4.7 Primary stabbing headache

Previously used terms:

Ice-pick pains; jabs and jolts; needle-in-the-eye syndrome; ophthalmodynia periodica; sharp short-lived head pain.


Transient and localized stabs of pain in the head that occur spontaneously in the absence of organic disease of underlying structures or of the cranial nerves.

Diagnostic criteria:
  1. Head pain occurring spontaneously as a single stab or series of stabs and fulfilling criteria B and C
  2. Each stab lasts for up to a few seconds1
  3. Stabs recur with irregular frequency, from one to many per day2
  4. No cranial autonomic symptoms
  5. Not better accounted for by another ICHD-3 diagnosis.
  1. Studies show 80% of stabs last 3 seconds or less; rarely, stabs last for 10-120 seconds.
  2. Attack frequency is generally low, with one or a few per day. In rare cases, stabs occur repetitively over days, and there has been one description of status lasting one week.

Field testing has confirmed the validity of these diagnostic criteria for 4.7 Primary stabbing headache. They enable the diagnosis of most primary headaches characterized by stabbing pain, which were not classified in ICHD-II.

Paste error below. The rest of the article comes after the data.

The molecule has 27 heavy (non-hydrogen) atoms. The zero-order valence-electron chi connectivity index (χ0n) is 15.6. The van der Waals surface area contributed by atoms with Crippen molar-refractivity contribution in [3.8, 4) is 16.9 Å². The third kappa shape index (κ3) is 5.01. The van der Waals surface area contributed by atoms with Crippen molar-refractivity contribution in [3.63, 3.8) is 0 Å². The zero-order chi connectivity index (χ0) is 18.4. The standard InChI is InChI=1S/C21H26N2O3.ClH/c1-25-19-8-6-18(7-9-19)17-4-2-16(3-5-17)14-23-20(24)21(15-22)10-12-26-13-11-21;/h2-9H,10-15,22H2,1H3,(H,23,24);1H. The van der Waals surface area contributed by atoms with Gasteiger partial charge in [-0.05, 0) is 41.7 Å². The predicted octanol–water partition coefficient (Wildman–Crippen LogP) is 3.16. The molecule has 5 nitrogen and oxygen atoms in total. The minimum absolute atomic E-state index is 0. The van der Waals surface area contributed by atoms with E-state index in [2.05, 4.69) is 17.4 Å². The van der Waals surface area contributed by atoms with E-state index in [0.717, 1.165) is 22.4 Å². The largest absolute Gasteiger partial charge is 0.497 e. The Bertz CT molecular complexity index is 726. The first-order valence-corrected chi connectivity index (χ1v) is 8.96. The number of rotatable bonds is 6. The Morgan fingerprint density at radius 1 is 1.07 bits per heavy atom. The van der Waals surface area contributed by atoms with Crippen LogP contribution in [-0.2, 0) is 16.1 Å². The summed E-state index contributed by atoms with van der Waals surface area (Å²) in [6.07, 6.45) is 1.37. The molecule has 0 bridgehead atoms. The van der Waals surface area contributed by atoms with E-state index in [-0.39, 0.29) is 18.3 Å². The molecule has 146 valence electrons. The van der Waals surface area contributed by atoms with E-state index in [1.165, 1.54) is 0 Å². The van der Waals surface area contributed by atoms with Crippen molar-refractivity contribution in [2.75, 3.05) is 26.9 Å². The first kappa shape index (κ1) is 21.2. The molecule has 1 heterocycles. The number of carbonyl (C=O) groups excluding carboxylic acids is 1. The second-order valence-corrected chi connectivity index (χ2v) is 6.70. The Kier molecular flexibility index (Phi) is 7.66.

4.7 Primary stabbing headache involves extratrigeminal regions in 70% of cases. It may move from one area to another, in either the same or the opposite hemicranium: in only one third of patients it has a fixed location. When stabs are strictly localized to one area, structural changes at this site and in the distribution of the affected cranial nerve must be excluded.

A few patients have accompanying symptoms, but not including cranial autonomic symptoms. The latter help to differentiate 4.7 Primary stabbing headache from 3.3 Short-lasting unilateral neuralgiform headache attacks.

4.7 Primary stabbing headache is more commonly experienced by people with 1. Migraine, in which cases stabs tend to be localized to the site habitually affected by migraine headaches.